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Master of them all

Duval shares the lead. So does Mickelson. But neither derails Tiger Woods, who shoots 16 under and is the reigning champion at four majors.


© St. Petersburg Times, published April 9, 2001

Duval shares the lead. So does Mickelson. But neither derails Tiger Woods, who shoots 16 under and is the reigning champion at four majors.

AUGUSTA, Ga. -- The challengers made this a competition rather than a coronation, battling desperately for the championship hardware they might otherwise have claimed, looking to make their own history. One man stood in their path, casting a shadow taller than the Georgia pines, emerging victorious again.

Tiger Woods won the Masters on Sunday at Augusta National over David Duval and Phil Mickelson, claiming his fourth consecutive major championship, a feat never accomplished in the modern era of golf.

Now it's left for the pundits to decide whether winning four in a row over two seasons constitutes a Grand Slam. Woods wasn't campaigning, simply savoring his sixth major title and second Masters.

"It is special, it really is," said Woods, whose 68, including a 15-foot birdie at the 18th hole, gave him a 16-under-par 272 and a two-shot win. "When I won in '97, I was a little young, a little naive, and didn't understand what I accomplished. This year, I understand. I've been around the block. I have a better appreciation for winning a major championship.

"And to win four of them in succession ... it's just hard to believe, really."

Jack Nicklaus used to start seasons believing he could win all four of golf's major championships -- the Masters, U.S. Open, British Open and PGA Championship. So did Arnold Palmer. They never won more than two in the same year. In fact, winning all four in a career became a benchmark only four men had accomplished until Woods joined Gene Sarazen, Ben Hogan, Gary Player and Nicklaus last summer with his British Open victory at St. Andrews.

When he went on to win the PGA Championship at Valhalla (he also won the U.S. Open at Pebble Beach) Woods, 25, became the only player since Hogan to win three in a season. And his sights were then set on Augusta.

"As a kid, I don't think I ever thought about winning four consecutive majors," said Woods, who has 27 PGA Tour titles and is tied for 11th -- 12 behind Nicklaus -- in major wins. "From that standpoint, I am amazed."

So is the golf world, which never has seen anything quite like this. In another era, Duval and Mickelson might be heralded as amazing champions, golfers who have the goods to win major championships. But how do you get your own green jacket -- or any major championship artifact -- with Woods hording them?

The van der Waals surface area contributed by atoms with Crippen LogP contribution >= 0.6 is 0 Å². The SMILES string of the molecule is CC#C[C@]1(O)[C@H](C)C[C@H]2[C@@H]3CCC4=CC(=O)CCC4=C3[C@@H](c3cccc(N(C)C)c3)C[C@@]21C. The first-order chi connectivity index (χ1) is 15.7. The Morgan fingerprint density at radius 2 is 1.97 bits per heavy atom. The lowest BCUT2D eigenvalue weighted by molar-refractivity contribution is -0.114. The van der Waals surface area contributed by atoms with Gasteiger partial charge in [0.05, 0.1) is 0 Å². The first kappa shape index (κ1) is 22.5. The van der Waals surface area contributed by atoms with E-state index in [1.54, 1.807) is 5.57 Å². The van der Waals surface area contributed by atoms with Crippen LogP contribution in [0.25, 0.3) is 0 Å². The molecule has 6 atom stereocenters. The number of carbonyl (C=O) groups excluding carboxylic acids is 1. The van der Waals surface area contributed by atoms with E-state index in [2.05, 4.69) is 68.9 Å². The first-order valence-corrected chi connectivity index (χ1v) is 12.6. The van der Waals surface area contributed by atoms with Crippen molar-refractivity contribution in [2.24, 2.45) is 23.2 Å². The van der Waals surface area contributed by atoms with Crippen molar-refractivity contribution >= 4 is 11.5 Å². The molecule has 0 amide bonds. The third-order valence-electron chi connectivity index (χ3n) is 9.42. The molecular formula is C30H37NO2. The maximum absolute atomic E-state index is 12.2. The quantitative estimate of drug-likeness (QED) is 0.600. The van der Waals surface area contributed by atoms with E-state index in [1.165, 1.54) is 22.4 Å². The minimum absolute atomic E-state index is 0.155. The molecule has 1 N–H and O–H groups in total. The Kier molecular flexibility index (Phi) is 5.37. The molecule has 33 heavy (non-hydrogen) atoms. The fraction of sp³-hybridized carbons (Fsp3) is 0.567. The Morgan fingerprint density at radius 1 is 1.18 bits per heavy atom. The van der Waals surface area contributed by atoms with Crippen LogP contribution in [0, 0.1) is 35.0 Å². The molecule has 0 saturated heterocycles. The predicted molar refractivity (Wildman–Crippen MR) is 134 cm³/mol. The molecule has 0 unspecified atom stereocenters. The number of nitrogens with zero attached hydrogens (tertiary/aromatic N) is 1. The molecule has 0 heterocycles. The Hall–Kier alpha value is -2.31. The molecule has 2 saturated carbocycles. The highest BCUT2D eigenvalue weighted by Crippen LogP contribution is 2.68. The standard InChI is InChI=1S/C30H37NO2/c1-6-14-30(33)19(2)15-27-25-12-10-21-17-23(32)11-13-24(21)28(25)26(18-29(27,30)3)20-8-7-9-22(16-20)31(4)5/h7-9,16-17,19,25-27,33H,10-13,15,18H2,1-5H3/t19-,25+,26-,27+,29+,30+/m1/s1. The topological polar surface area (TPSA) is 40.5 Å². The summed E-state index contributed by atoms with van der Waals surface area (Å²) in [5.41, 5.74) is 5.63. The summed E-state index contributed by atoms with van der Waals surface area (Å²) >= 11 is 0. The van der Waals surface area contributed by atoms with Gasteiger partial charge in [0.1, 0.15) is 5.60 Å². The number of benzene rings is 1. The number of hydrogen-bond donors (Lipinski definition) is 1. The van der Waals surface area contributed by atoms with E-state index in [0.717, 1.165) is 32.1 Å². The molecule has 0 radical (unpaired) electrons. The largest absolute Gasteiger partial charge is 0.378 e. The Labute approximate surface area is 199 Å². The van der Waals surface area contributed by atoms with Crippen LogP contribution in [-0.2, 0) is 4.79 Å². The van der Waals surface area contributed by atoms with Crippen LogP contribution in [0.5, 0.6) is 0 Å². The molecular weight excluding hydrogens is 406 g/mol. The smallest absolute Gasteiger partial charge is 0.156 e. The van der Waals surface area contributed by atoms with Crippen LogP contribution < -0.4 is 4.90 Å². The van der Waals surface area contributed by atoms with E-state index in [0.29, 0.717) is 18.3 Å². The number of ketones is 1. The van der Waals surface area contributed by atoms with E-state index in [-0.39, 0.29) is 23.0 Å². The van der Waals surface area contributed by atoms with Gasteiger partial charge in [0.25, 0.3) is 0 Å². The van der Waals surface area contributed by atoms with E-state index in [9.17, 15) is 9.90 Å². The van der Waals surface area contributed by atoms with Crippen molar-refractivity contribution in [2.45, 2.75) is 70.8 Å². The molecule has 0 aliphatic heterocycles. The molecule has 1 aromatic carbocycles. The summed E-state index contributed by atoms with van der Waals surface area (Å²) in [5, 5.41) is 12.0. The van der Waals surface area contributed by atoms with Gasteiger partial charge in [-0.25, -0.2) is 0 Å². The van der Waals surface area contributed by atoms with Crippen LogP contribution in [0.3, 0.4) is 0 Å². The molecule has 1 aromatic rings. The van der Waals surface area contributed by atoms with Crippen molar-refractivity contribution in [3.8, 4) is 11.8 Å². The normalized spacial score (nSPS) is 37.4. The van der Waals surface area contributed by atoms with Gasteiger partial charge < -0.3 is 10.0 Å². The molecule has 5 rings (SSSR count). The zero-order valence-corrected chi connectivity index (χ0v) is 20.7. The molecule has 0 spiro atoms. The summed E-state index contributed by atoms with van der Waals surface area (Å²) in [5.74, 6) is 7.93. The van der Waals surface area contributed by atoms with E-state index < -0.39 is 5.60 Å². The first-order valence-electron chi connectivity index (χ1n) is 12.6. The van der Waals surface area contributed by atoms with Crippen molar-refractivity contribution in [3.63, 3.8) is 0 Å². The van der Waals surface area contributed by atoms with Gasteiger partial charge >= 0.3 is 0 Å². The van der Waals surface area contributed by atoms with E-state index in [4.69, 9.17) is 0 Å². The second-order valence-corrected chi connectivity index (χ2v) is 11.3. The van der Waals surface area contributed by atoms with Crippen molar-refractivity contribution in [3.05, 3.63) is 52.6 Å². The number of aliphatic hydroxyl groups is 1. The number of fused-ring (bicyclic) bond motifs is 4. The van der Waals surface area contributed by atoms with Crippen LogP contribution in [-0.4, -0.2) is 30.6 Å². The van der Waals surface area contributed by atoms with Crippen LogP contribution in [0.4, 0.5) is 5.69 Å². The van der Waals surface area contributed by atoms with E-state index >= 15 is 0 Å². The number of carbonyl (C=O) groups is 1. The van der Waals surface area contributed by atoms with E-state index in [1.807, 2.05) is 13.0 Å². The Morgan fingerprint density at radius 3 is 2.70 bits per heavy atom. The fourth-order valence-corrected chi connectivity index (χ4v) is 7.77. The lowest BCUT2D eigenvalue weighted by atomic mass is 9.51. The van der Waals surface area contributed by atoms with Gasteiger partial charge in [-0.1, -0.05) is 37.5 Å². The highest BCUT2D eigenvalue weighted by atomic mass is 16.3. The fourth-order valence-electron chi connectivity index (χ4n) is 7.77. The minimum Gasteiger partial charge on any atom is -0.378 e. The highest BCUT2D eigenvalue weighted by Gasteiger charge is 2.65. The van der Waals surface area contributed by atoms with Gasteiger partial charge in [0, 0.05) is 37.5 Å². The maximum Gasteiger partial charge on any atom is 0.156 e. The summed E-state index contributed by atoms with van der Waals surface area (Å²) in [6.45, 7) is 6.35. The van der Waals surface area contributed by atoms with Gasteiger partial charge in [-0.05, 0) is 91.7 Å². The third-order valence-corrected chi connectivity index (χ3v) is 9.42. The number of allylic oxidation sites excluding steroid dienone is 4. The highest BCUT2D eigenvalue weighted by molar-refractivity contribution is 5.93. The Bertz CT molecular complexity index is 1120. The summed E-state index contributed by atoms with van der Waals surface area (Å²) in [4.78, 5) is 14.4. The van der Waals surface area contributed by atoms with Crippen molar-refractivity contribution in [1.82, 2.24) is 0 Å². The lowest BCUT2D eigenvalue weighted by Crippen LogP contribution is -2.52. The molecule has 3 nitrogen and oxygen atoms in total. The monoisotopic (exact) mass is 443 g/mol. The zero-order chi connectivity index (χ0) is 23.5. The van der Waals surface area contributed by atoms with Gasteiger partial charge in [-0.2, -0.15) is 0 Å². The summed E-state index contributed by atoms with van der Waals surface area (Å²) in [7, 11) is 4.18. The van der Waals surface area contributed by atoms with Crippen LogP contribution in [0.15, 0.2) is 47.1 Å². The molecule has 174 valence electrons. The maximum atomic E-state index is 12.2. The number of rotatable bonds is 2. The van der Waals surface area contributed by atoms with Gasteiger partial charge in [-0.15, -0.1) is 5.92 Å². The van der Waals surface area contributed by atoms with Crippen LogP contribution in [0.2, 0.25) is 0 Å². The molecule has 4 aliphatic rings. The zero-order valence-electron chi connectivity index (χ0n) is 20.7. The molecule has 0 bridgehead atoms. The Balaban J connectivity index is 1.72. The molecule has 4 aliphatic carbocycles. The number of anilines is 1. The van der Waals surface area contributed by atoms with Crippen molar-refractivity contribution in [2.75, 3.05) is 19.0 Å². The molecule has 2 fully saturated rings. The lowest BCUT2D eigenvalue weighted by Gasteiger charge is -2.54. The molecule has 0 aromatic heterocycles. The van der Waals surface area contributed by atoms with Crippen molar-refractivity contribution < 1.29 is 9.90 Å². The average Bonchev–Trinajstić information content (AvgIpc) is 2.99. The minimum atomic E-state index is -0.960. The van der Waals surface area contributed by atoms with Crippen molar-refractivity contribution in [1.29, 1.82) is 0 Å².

"It's very difficult to win these events, any of these major golf tournaments," said Duval, 29, who has contended at the Masters for four straight years. "To have your game peak at the right place, at the right time. There's an art to that.

"It's an accomplishment for him that I don't know what you would compare it to because I don't know if there is anything you can compare it with. There's going to be a heck of a lot of stuff going on for him at Southern Hills (for the U.S. Open in June). As it stands now, it's clear that somebody has to play to beat him."

Duval tried, shooting 67 for a 274 -- a score good enough to win 59 previous Masters and get in a playoff in two others. Duval made eight birdies and was tied with Woods through 15 holes, but his 7-iron approach to the 16th green flew 190 yards and put him in a nearly impossible position to make par. He dropped a shot back, then missed birdie putts of 14 feet at the 17th and 6 feet at the 18th.

Mickelson, 30, also searching for his first major title, was paired with Woods, but fell behind after missing a short par putt at the sixth hole. He was three back after a bogey at the 11th, but found new life at the 15th where Woods missed a 3-footer for birdie while Mickelson made his putt to pull within one shot.

But he bogeyed the 16th to fall two behind, and Woods did not provide any other chances.

"If I'm going to win with Tiger in the field, I cannot make the mistakes that I have been making," said Mickelson, whose 70 put him third, three behind Woods. "I've got to eliminate those somehow. I may be able to make one or two, but I can't make as many as I've made all week. ... I just can't afford to keep throwing shot after shot away."

Woods, who won $1,008,000, did not make those errors. He did bogey the first hole to fall into a tie with Mickelson, but rebounded with a birdie at No. 2. Birdies at seven and eight kept him tied or ahead of Duval, and he nearly holed his approach at the 11th for an eagle, settling for an easy birdie.

A bogey at the 12th only seemed to spur Woods more. He ripped a 3-wood tee shot around the corner at the par-5 13th, needing only an 8-iron to reach the green in two. He two-putted for birdie, never falling behind.

At the 18th, Woods could take two putts and win, but his birdie try fell, and tears soon followed.

It was the end to a remarkable run -- or perhaps the beginning of another.

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